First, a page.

The irony, I suppose, is that we have compassion aplenty. We remember the old days, when we thought this could never happen to us, the days when we, too, wondered what was wrong with those families whose kids smoked marijuana, snorted coke, or injected heroin. Those days when our children were young and fresh and innocent.

Once upon a time, we, too, thought that we were immune.

Now we know better.

Talk to Another Parent Who Gets It

When you seem to be receiving blame and shame from every angle, it would be a welcome respite to talk to another parent who has been there. Our Parent Coaching program pairs a parent with another who has struggled with their child’s substance use, too.

Talk - Have a Conversation

Katherine Ketcham has co-authored 17 books, 10 on the subject of addiction and recovery, including the New York Times bestseller “Broken: My Story of Addiction and Redemption,” with William Cope Moyers. Her latest book is “The Only Life I Could Save: A Memoir.”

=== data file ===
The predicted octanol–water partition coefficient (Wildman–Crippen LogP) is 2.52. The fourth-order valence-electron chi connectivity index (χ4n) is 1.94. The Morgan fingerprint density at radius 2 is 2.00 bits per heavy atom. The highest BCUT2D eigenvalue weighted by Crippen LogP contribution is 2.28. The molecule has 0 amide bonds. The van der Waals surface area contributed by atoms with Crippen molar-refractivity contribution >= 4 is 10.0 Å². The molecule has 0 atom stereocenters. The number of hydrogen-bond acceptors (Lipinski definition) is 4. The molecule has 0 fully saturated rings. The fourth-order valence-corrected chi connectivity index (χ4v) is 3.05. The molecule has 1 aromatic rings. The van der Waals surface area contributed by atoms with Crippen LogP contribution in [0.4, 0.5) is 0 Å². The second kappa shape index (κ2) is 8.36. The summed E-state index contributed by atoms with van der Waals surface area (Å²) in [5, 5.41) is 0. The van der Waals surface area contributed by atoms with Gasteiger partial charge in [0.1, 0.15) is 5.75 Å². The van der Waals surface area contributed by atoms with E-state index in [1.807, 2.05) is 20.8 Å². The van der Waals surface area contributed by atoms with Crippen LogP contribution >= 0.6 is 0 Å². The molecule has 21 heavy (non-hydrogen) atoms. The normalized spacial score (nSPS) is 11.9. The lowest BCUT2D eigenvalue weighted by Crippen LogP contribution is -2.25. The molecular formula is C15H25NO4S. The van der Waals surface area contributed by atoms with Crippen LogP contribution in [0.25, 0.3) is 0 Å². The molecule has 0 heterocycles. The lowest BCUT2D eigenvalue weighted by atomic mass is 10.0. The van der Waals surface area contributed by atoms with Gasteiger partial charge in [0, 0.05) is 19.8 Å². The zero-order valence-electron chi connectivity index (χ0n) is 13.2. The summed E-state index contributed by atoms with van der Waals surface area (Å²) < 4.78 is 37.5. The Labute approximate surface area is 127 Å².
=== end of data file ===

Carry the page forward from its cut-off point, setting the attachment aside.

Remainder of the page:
Ketcham has led treatment and recovery efforts at the Walla Walla Juvenile Justice Center in Washington State, and in 2009, she founded Trilogy Recovery Community.

15 Responses

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    katherine van Wormer

    June 27, 2018 at 5:34 PM

    I have hated the word enabler as used in a negative way since I first heard it as an alcoholism counselor against a dear, sweet grandmother who dressed the grandchildren for school. Enabler in social work means helper, but now it’s taken on these connotations and used to blame family members. I write about this and codependence as another wrongly used work in Addiction Treatment: A Strengths Perspective. Thanks for your article.

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    Judith S.

    June 27, 2018 at 1:58 PM

    I totally understand, and have compassion.